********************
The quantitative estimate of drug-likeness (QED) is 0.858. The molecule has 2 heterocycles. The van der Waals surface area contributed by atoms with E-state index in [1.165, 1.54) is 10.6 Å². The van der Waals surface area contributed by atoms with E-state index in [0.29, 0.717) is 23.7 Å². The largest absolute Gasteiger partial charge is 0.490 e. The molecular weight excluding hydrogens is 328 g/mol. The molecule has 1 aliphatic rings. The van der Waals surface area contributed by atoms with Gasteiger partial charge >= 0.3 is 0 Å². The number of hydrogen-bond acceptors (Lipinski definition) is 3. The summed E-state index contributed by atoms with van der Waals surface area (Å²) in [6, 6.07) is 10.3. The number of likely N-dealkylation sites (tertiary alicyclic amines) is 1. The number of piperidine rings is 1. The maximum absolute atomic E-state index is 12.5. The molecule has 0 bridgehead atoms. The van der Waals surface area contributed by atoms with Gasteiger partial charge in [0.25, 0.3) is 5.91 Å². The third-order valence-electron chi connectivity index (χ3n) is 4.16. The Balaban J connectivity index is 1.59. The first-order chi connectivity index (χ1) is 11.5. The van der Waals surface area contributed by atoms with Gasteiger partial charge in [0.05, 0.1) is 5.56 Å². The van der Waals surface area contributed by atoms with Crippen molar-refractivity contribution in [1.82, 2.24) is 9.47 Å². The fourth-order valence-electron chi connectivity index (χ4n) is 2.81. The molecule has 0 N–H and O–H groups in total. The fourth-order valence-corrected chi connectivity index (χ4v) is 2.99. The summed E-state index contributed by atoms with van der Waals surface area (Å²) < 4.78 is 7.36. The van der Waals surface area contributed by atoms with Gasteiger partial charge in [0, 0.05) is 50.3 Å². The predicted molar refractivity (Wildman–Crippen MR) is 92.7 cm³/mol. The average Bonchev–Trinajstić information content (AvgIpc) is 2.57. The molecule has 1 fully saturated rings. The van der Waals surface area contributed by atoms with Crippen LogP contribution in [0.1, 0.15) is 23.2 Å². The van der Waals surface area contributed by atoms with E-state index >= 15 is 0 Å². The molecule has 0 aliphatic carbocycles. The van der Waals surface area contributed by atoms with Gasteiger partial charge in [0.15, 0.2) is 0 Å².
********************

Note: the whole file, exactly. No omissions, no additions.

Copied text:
The quantitative estimate of drug-likeness (QED) is 0.858. The molecule has 2 heterocycles. The van der Waals surface area contributed by atoms with E-state index in [1.165, 1.54) is 10.6 Å². The van der Waals surface area contributed by atoms with E-state index in [0.29, 0.717) is 23.7 Å². The largest absolute Gasteiger partial charge is 0.490 e. The molecular weight excluding hydrogens is 328 g/mol. The molecule has 1 aliphatic rings. The van der Waals surface area contributed by atoms with Gasteiger partial charge >= 0.3 is 0 Å². The number of hydrogen-bond acceptors (Lipinski definition) is 3. The summed E-state index contributed by atoms with van der Waals surface area (Å²) in [6, 6.07) is 10.3. The number of likely N-dealkylation sites (tertiary alicyclic amines) is 1. The number of piperidine rings is 1. The maximum absolute atomic E-state index is 12.5. The molecule has 0 bridgehead atoms. The van der Waals surface area contributed by atoms with Gasteiger partial charge in [0.25, 0.3) is 5.91 Å². The third-order valence-electron chi connectivity index (χ3n) is 4.16. The Balaban J connectivity index is 1.59. The first-order chi connectivity index (χ1) is 11.5. The van der Waals surface area contributed by atoms with Gasteiger partial charge in [0.05, 0.1) is 5.56 Å². The van der Waals surface area contributed by atoms with Crippen molar-refractivity contribution in [1.82, 2.24) is 9.47 Å². The fourth-order valence-electron chi connectivity index (χ4n) is 2.81. The molecule has 0 N–H and O–H groups in total. The fourth-order valence-corrected chi connectivity index (χ4v) is 2.99. The summed E-state index contributed by atoms with van der Waals surface area (Å²) < 4.78 is 7.36. The van der Waals surface area contributed by atoms with Gasteiger partial charge in [0, 0.05) is 50.3 Å². The predicted molar refractivity (Wildman–Crippen MR) is 92.7 cm³/mol. The average Bonchev–Trinajstić information content (AvgIpc) is 2.57. The molecule has 1 fully saturated rings. The van der Waals surface area contributed by atoms with Crippen LogP contribution in [0.1, 0.15) is 23.2 Å². The van der Waals surface area contributed by atoms with E-state index >= 15 is 0 Å². The molecule has 0 aliphatic carbocycles. The van der Waals surface area contributed by atoms with Gasteiger partial charge in [0.15, 0.2) is 0 Å².